“I tried to do a flashback scene, where we see the castration of Eli [the girl vampire] 200 years ago, with very close shots of a knife coming close to skin, starting to cut, and I said to the make-up guys that I want to do this,” he recalled. “They said, 'You can’t do this unless it is real animal, because if you are so close to the camera, you can’t use rubber or special effects,' so I said 'Okay, let’s do that then,' then I forgot about it, and the assistant director said, 'We have the pig here now.' I said, 'What pig?' 'The pig for the cutting shot. A living pig. He is outside together with the slaughterer.' So I went outside the studio and a butcher was standing with his knife, and this pig looking with his sad eyes. I said no. I wouldn’t be able to sleep if we killed him. That’s bad karma."

8. IT FEATURES A LOT OF VERY SUBTLE CGI.

Let The Right One In is a relatively small film, with few central characters and locations. It’s far from a massive, effects-driven blockbuster, but that doesn’t mean that Alfredson was shy about using computer generated effects to his advantage when the film called for it. The reason many viewers may not notice, though, is that Alfredson and his team employed CGI in often very small ways, to accentuate the strange movements and behaviors of Eli and to add to the eeriness of the wintry landscape at night.

"There is a lot of CGI in this film," Alfredson said. "I think over 50 CGI shots. And it’s a fantastic tool box to use, but it seems like almost everyone is using it too much. If there’s a car explosion, it seems like the car has to explode for three minutes, and has to be the biggest car explosion you’ve ever seen. And it’s not good for the material or the reality to it. So, we tried to hold back on that as much as possible. You can do so much with those effects in a subtle way. For instance, changing the size of the eyes by 10 percent. Just make them 10 percent smaller, and nobody could tell what you have done, but it’s really spooky when someone suddenly has little, smaller eyes. In one scene, they were bigger and so on. People can not really pinpoint it. If you make a car explosion for four minutes, everyone will know it’s fake and why."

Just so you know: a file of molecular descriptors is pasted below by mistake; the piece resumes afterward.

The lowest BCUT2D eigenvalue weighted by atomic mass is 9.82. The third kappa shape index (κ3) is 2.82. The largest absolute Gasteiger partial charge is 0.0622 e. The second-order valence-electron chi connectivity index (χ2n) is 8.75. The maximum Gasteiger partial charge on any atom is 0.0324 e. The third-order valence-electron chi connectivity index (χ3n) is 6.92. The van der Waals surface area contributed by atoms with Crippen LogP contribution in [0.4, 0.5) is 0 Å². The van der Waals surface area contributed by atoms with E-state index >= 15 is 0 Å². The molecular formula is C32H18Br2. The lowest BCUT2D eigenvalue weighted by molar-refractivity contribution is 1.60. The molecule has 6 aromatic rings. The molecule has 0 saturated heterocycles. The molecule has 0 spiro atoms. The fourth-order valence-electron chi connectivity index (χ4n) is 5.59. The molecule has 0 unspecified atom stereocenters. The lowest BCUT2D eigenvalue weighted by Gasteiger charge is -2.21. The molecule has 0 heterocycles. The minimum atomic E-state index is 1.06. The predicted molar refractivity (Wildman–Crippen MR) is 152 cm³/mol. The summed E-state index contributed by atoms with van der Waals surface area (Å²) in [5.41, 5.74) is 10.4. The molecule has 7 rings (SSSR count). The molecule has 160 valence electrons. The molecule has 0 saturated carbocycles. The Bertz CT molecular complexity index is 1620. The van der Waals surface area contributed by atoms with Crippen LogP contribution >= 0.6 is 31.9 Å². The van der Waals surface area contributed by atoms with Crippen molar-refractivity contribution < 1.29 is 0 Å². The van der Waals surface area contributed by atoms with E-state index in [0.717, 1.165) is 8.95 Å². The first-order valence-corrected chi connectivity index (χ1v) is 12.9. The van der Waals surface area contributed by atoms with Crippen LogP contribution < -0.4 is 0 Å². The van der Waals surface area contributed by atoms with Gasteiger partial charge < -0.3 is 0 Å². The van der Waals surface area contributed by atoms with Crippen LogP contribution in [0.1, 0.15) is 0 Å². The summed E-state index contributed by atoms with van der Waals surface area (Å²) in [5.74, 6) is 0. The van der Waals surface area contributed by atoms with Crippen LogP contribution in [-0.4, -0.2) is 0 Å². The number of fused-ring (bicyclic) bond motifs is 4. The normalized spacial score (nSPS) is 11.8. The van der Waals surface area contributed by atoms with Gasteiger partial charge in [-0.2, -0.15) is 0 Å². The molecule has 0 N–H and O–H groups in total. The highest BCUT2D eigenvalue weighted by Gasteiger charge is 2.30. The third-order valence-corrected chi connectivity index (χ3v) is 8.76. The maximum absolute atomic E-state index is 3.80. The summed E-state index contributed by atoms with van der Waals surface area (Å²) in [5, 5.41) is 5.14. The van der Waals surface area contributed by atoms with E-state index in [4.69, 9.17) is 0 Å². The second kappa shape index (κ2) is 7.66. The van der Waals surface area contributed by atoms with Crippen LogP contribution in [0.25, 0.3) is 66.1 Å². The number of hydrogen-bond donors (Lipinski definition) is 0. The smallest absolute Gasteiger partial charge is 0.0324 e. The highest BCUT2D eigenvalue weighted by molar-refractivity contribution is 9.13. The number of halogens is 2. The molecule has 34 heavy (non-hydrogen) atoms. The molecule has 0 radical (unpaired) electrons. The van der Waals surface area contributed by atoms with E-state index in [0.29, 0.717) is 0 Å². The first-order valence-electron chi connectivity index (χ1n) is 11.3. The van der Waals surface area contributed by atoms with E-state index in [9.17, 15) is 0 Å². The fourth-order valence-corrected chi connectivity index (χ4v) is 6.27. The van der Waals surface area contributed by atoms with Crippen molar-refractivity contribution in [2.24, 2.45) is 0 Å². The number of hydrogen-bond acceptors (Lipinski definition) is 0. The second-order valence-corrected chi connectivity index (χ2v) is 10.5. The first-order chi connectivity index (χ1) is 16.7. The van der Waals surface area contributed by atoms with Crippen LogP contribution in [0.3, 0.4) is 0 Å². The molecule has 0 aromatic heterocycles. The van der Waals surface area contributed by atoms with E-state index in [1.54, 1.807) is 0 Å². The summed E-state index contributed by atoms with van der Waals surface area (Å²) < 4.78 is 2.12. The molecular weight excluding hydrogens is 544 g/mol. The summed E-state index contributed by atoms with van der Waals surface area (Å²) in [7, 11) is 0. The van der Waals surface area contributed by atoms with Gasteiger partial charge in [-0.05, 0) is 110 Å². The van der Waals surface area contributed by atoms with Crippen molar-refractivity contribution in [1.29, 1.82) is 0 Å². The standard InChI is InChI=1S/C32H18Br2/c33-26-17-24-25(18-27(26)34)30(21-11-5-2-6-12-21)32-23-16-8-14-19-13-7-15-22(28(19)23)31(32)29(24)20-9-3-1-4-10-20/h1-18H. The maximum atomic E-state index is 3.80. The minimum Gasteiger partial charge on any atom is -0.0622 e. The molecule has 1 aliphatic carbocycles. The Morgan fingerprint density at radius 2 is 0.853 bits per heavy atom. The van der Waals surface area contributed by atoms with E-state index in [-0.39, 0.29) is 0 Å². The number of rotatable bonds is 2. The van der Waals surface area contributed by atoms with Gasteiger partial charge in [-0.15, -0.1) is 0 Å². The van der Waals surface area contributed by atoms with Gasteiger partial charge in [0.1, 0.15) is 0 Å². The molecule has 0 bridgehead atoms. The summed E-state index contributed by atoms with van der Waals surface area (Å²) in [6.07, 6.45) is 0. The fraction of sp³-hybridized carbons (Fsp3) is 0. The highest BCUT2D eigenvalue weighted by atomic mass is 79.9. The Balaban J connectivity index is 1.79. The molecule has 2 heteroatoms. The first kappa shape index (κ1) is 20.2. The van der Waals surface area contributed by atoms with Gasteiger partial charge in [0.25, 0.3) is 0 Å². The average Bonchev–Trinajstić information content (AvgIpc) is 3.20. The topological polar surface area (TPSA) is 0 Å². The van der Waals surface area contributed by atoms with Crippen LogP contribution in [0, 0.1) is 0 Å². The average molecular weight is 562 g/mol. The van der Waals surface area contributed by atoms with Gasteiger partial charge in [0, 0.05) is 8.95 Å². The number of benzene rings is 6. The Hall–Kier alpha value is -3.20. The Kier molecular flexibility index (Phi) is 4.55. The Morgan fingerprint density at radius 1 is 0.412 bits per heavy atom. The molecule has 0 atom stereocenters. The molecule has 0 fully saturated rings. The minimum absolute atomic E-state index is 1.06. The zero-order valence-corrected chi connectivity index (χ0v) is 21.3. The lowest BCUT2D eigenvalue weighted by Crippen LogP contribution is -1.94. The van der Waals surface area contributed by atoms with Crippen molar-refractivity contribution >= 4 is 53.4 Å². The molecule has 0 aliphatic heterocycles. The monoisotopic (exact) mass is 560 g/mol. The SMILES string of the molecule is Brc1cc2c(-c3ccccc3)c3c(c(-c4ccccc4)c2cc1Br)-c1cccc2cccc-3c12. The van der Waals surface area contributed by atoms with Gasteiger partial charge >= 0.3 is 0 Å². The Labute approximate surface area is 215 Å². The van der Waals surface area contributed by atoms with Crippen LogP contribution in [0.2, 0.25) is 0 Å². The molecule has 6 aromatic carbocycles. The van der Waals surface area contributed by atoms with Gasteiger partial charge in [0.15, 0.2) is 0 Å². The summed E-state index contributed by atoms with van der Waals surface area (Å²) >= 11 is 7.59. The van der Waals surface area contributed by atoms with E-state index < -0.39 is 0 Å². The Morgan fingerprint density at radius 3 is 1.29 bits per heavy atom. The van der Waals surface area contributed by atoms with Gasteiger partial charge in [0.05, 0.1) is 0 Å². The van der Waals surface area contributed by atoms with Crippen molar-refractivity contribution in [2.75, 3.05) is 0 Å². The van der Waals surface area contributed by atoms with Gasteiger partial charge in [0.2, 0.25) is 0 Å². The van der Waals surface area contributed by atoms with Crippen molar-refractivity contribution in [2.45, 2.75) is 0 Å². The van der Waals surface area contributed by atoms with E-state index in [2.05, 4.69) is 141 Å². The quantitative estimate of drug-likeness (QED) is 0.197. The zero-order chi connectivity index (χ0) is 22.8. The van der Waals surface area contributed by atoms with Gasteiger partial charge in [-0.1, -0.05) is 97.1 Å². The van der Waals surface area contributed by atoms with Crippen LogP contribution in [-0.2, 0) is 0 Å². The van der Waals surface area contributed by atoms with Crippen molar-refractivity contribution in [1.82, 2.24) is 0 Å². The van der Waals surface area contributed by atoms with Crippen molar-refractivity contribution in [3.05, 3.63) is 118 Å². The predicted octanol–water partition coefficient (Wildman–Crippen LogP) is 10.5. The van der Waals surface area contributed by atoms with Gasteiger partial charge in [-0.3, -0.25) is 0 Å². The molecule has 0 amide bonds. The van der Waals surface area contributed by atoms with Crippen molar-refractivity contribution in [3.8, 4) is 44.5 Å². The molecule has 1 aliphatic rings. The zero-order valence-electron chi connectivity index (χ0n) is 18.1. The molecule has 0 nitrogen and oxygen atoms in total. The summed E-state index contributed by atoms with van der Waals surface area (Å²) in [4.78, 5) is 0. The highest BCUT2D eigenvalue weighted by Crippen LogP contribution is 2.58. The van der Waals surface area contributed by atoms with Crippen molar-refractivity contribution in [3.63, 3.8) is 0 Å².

9. ALFREDSON WASN'T HAPPY ABOUT THE FILM'S REMAKE.

Tomas Alfredson directs 'Let the Right One In' (2008)
Magnolia Pictures

Even as Let the Right One In began getting noticed from American critics and audiences, studio executives were already looking for a way to Americanize the story, and by the fall of 2008 Cloverfield director Matt Reeves had signed on to write and direct the new adaptation of Lindqvist’s novel. Even before that film, titled Let Me In, was released in 2010, Alfredson was outspoken about his misgivings, and actually turned down an offer to make the American version himself.

“Initially they approached me to do the remake but I decided not to participate in it," he said. "I am too old to make the same film twice and I have other stories that I want to tell. I think that it is a little sad. I wish that American viewers would just see the foreign language version! When I first got asked about the remake I said ‘Can you not just get everyone to see this one? It is a perfectly good film you know!’"

10. IT ALMOST BECAME A TV SERIES.

Even after Let Me In arrived in American cinemas, producers weren’t done with Let The Right One In. In 2015, A&E began developing a potential TV series, written by Teen Wolf creator Jeff Davis. In the summer of 2016, TNT ordered a pilot for the series, but by the spring of 2017 the network had decided not to proceed with the pickup, and the project fell off the radar. At the time, it was reported that production company Tomorrow Studios was still interested in the concept and potentially shopping it around to other networks, so perhaps the idea still has a future.

George R.R. Martin Doesn't Think Game of Thrones Was 'Very Good' For His Writing Process

Kevin Winter, Getty Images